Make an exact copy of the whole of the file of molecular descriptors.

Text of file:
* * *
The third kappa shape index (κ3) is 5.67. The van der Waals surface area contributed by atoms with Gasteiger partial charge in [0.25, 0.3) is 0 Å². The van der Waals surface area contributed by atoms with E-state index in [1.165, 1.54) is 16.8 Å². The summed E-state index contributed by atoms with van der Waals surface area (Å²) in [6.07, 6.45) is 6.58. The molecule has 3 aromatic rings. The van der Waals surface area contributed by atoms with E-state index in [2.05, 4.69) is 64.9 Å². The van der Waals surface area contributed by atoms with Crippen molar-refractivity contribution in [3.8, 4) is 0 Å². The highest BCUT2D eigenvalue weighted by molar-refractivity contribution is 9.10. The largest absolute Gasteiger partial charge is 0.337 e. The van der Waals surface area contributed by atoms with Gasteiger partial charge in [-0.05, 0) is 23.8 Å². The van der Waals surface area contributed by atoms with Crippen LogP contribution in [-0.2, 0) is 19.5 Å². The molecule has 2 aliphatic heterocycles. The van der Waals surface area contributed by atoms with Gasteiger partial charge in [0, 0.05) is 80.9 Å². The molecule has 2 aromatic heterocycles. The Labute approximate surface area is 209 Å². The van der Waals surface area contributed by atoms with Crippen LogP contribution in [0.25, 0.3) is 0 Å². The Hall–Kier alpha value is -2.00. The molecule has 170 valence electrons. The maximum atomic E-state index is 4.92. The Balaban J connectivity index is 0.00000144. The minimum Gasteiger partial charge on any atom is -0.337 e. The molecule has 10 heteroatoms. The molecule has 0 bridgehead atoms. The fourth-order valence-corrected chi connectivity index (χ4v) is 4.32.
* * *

The third kappa shape index (κ3) is 5.67. The van der Waals surface area contributed by atoms with Gasteiger partial charge in [0.25, 0.3) is 0 Å². The van der Waals surface area contributed by atoms with E-state index in [1.165, 1.54) is 16.8 Å². The summed E-state index contributed by atoms with van der Waals surface area (Å²) in [6.07, 6.45) is 6.58. The molecule has 3 aromatic rings. The van der Waals surface area contributed by atoms with E-state index in [2.05, 4.69) is 64.9 Å². The van der Waals surface area contributed by atoms with Crippen molar-refractivity contribution in [3.8, 4) is 0 Å². The highest BCUT2D eigenvalue weighted by molar-refractivity contribution is 9.10. The largest absolute Gasteiger partial charge is 0.337 e. The van der Waals surface area contributed by atoms with Gasteiger partial charge in [-0.05, 0) is 23.8 Å². The van der Waals surface area contributed by atoms with Crippen LogP contribution in [-0.2, 0) is 19.5 Å². The molecule has 2 aliphatic heterocycles. The van der Waals surface area contributed by atoms with Gasteiger partial charge in [0, 0.05) is 80.9 Å². The molecule has 2 aromatic heterocycles. The Labute approximate surface area is 209 Å². The van der Waals surface area contributed by atoms with Crippen LogP contribution in [0.25, 0.3) is 0 Å². The Hall–Kier alpha value is -2.00. The molecule has 170 valence electrons. The maximum atomic E-state index is 4.92. The Balaban J connectivity index is 0.00000144. The minimum Gasteiger partial charge on any atom is -0.337 e. The molecule has 10 heteroatoms. The molecule has 0 bridgehead atoms. The fourth-order valence-corrected chi connectivity index (χ4v) is 4.32.